PODs Conceived:

A few of the sketches below appeared in our original proposal to the National Science Foundation. They do not look like machines. These sketches identify some of the kinematic architectures, or mechanical skeletons, for the machines we are investigating. From left to right, these machines are the following: The Spherical Four-Bar (s4R), The Coupler-Driven Spherical Four-Bar (CDs4R), The Prismatically Mounted Spherical Four-Bar (Ps4R), and the The Prismatically Mounted Coupler-Driven Spherical Four Bar (PCDs4R).



s4R
CDs4R
Ps4R
PCDs4R

The Need for PODs:

As a product is assembled in an automated factory, both the product and its individual parts are picked up, reoriented and inserted into subassemblies or fixtures. For a complex product, the number of manipulations could run into the thousands. Parts are picked out of bins and placed into assemblies. Partial assemblies are rotated to allow additional parts to be added. Fasteners are inserted to hold it all together. The machines that perform these tasks are selected for their speed, precision, cost and reliability.

Assembly line designers try to keep the manipulations as simple as possible. Rotations about vertical or horizontal axes are preferred, often of 90° or 180°. These tasks have a well established set of solutions.

However, operations which involve a translation along and a rotation about an axis which is not vertical or horizontal is more challenging to the designer. Additional constraints on the trajectory of the object (e.g. obstacle avoidance, or part meshing) increase the difficulties. One solution is to use devices with a high number of degrees of freedom, such as robots. These mechan­ically complex devices perform the tasks, but at penalties in dollars, setup time and maintenance. A second solution is to use a cascading series of simple manipulators. Creating this manipulation pipeline takes a longer design time, and is often more art than science.

This research offers another solution. Moving an object from one place to another doesn’t require six degrees of freedom if the motion of the mechanism is designed with the task in mind. This research will create low degree-of-freedom machines capable of producing spatial trajectories and rotations. A single “part orienting device” (POD) can be used in an assembly task that might otherwise require a robot or multiple single degree-of-freedom mechanisms.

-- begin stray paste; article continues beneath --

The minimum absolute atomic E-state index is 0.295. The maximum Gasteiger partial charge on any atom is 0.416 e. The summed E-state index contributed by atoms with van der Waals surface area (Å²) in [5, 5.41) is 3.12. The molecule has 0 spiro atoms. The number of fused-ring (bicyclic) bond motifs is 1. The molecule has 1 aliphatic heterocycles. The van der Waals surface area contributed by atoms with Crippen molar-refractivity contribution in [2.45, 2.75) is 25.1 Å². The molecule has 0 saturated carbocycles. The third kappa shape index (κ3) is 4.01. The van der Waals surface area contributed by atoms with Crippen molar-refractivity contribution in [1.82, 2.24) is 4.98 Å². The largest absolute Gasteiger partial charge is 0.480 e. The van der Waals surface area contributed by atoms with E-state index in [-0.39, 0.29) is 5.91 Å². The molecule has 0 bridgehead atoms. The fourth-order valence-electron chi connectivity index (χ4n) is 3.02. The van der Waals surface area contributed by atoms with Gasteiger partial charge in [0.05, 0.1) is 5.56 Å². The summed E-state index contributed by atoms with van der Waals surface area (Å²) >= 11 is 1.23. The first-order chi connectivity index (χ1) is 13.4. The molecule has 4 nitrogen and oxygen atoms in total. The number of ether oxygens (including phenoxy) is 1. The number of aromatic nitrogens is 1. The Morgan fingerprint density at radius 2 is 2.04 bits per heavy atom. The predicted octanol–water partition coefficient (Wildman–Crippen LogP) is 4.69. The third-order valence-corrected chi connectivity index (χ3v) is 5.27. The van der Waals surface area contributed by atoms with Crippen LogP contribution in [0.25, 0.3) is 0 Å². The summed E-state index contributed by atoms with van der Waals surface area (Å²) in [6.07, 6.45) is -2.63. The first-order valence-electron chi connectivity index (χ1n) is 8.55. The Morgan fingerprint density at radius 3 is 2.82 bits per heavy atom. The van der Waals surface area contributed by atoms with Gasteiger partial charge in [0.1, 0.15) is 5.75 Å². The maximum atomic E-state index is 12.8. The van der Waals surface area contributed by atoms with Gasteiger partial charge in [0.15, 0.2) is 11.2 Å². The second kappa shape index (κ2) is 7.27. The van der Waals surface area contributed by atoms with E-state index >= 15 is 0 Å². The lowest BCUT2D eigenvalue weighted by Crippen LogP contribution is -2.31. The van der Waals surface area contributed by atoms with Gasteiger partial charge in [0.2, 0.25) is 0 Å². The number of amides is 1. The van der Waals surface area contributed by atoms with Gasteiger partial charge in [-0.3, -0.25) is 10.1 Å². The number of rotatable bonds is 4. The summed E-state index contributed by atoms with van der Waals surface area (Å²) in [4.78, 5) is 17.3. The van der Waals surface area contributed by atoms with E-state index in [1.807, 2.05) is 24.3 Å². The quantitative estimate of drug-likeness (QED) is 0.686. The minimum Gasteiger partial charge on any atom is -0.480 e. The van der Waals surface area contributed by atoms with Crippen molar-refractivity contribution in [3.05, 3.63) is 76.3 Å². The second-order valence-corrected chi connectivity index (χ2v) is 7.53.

Spatial devices similar to the proposed PODs exist in research settings, but have yet to be well utilized in a practical environment. The design and manufacturing issues have been too daunting. This research will comprehensively address the design of PODS.
  1. A kinematic synthesis method will be derived to enable the designer to create PODS for a prescribed task.
  2. An interactive design system will be created to allow the designer to navigate a broad array of choices in a goal-oriented, immersive system.
  3. Tools will be created to provide the designer with prototyping and actuating recommendations.

PODs Embodied:

Actually, the PODs above were not the original starting point for the research. Our original concept more closely resembled the machine to the left. Click on it to see the animation of what it does.

Note that the robot moves the device through space while performing an intriguing reorientation of the part in the gripper. The reorientation combines a 90 degree rotation about the axis perpendicular to the floor with a (followed by) a 90 degree rotation about an axis parallel to the long edge of the light brown conveyor (table). By the way, this kind of 90 degree rotation about axis 1 followed by a 90 degree rotation about axis 2 is very common in industry.

This was our original concept because it has only two degrees-of-freedom. That is, we can move and control it with only two motors. This is called a PR open chain. P stands for prismatic or sliding joint. R stands for revolute or hinge joint. In fact, we can design a PR open chain to move a part in a gripper from any start location and orientation to any end location and orientation.